If only these walls could talk. We admit that our minds wander a lot, thinking about the early days of Sacramento. Often, while out on a walk, we ask ourselves, “I wonder what stories all of our Victorian houses could tell,” since so many of these ornate mansions are connected to the River City’s origins.
Thankfully, some buildings do have a voice due to their connection to pivotal figures who’ve helped make Sac what it is today. Take the Ruhstaller Building for instance, which is located across from Cesar Chavez Plaza in Downtown Sacramento at 726 K St.
On the National Register for Historic Places, the Queen Anne Victorian building takes its name from Frank Ruhstaller, a Swedish immigrant who was a major figure in Sacramento’s beer scene in the late 1800s.
Frank founded Ruhstaller Brewery in 1881 before being asked to manage Buffalo Brewing in 1888, the largest brewery founded west of the Mississippi at the time.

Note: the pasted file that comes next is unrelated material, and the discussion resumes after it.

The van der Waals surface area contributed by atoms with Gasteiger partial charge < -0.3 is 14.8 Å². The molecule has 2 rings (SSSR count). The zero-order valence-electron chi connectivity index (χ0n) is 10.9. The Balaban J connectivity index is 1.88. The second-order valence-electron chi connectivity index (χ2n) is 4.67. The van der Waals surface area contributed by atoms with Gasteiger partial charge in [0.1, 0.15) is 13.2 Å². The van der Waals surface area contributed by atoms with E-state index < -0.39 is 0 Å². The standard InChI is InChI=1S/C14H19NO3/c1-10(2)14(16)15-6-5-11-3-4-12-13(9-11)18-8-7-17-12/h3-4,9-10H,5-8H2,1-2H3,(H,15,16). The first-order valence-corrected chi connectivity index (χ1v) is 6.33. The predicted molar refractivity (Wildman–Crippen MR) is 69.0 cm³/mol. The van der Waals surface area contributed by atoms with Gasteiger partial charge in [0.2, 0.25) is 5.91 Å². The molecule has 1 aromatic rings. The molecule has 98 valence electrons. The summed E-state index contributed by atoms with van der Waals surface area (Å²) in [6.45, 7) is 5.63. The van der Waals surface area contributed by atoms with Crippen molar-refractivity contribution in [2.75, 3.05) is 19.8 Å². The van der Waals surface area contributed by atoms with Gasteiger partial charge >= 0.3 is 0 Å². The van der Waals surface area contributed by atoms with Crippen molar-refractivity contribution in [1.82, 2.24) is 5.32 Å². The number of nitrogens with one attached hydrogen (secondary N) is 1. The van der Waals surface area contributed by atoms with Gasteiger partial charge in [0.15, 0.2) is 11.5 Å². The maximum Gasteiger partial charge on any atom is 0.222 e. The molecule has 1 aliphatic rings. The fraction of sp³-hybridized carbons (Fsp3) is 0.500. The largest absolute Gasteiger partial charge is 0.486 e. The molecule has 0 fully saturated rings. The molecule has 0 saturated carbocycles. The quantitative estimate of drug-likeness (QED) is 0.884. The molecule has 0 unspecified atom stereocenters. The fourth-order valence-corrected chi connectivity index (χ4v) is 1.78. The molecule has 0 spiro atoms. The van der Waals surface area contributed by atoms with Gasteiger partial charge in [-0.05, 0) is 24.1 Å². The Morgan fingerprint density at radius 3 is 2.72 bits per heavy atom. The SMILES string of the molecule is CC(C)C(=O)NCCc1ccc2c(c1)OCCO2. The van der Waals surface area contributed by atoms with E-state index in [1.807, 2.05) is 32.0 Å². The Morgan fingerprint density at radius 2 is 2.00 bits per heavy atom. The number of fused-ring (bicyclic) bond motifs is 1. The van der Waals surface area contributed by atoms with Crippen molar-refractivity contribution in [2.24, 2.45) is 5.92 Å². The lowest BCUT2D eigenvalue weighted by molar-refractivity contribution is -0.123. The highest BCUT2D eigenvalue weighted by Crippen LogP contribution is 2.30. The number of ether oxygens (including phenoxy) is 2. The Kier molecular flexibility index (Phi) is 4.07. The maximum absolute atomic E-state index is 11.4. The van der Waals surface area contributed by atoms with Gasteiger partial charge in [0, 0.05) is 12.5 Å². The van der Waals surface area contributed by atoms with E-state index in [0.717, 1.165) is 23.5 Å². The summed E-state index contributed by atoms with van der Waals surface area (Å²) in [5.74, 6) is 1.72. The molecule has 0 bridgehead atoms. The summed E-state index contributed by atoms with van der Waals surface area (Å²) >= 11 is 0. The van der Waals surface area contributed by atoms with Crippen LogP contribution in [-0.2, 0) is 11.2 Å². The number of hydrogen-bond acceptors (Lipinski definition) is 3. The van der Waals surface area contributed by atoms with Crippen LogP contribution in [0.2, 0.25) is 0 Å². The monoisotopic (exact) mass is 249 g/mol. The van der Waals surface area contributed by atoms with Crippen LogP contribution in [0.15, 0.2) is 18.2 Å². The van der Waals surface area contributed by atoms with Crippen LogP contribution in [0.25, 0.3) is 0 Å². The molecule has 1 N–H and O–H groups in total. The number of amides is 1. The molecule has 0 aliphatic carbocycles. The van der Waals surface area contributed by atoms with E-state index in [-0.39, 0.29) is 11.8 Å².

He used the money he made from these companies to fund the construction of the Ruhstaller building in 1898, which served as his offices until Prohibition put an end to legitimate beer making. Today, it’s used as offices + houses a retail space on the ground floor.
Looking back, Frank has been called “the city’s top brewer” of his time — a feat much bigger than it sounds, as Sacramento was renowned for its beer making at the turn of the century, and, in particular, its ability for hop growing (by the 1910s, it’s said that the River City was home to the most acres of “hops under cultivation in the world”).
Frank’s impact can still be felt in our city with the Ruhstaller Farm, which produces beers with locally-grown hops and with recipes approved by his descendants, among other things. It also manages a tasting room in the Kay District known as Ruhstaller BMST.